Jockeys riding in Kentucky are seeking an increase in losing mount fees – those paid for finishing fourth or worse in a race – and have been unable to reach an agreement with horsemen, according to representatives of the Jockeys’ Guild who attended the monthly Kentucky Horse Racing Commission meeting Jan. 6.
Although the fee dispute was not among the topics addressed by the commission, Jockeys’ Guild reps met with horsemen following the meeting to continue their discussions.
In a letter sent to the Kentucky Horsemen’s Benevolent and Protective Association and the Kentucky Thoroughbred Association, Guild national manager Terry Meyocks said that the Guild is withdrawing from any agreements for mount fees that have been in place between jockeys and horsemen in Kentucky, effective Jan. 9.
Meyocks’ letter said except for a $5 increase eight years ago, the mount fees in Kentucky have remained unchanged for decades. He noted that the rates had been raised in other major racing states – including New York, California, Illinois, and New Jersey – within the past year and that Kentucky was not keeping pace.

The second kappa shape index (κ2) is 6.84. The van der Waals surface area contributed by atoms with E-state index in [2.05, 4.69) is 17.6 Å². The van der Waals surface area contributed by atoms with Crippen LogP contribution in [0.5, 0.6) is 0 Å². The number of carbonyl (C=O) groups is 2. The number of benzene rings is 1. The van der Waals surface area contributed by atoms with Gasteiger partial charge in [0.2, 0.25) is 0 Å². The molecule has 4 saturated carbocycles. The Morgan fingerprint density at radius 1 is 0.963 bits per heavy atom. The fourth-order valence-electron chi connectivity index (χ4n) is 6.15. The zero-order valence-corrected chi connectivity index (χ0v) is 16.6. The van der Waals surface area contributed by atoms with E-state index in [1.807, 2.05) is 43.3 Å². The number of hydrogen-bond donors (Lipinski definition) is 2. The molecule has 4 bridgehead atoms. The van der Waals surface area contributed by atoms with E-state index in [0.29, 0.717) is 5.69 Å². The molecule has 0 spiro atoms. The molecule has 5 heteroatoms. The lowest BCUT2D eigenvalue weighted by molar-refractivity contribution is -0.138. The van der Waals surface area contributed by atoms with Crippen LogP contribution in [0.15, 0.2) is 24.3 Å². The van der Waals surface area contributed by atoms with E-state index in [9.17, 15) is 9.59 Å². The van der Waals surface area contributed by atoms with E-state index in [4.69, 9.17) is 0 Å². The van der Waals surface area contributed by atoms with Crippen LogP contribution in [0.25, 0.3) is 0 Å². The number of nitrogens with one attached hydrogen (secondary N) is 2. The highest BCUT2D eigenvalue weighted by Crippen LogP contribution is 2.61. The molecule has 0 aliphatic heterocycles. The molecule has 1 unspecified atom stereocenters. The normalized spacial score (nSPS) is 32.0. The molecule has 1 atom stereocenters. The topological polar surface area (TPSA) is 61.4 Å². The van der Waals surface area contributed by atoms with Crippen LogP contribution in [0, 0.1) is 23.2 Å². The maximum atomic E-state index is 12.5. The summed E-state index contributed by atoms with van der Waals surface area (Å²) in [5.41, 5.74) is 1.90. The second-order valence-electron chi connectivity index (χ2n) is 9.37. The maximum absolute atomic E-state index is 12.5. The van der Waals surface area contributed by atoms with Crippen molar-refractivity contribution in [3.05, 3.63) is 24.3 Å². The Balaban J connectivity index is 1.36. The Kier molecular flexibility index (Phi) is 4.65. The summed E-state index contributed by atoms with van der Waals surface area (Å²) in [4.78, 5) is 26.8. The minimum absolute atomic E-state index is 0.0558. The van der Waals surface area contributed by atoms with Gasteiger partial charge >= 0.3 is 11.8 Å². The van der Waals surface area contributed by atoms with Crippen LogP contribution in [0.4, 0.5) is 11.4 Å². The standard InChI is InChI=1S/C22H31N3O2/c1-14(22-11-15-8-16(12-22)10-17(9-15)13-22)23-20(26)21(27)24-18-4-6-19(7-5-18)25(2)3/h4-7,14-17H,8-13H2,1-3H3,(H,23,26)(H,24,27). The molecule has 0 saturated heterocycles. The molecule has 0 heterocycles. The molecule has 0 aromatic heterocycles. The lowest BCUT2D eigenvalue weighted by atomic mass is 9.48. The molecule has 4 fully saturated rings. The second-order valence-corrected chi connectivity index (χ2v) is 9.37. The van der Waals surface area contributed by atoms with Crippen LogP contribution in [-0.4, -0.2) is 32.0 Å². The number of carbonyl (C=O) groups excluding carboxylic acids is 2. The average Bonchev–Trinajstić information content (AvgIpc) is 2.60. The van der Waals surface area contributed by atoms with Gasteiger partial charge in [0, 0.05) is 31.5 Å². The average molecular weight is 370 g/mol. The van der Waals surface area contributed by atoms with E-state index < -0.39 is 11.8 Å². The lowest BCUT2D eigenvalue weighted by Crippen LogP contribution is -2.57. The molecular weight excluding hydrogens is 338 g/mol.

With no agreement establishing a rate for losing mount fees, Meyocks said Guild members riding in Kentucky would set their own rates with horsemen. He said the jockeys, who are independent contractors, have been encouraged to file their rate schedules with the racing office, so trainers would know the rates and to avoid any disruption of racing.
Guild representative Jeff Johnston said the losing mount fee in Kentucky is $45, compared with $100 in New York. Riders receive 10% of the purse money for horses finishing in the top three positions in each race.
Tom Kennedy, general counsel for the KHBPA, said he did not foresee a unified effort by jockeys not to ride at Turfway Park Jan. 9.
“I don’t think there is any likelihood the riders will not ride (at Turfway) Saturday,” Kennedy said.
Kennedy estimated that about half of the jockeys riding in Kentucky on a regular basis are members of the Guild.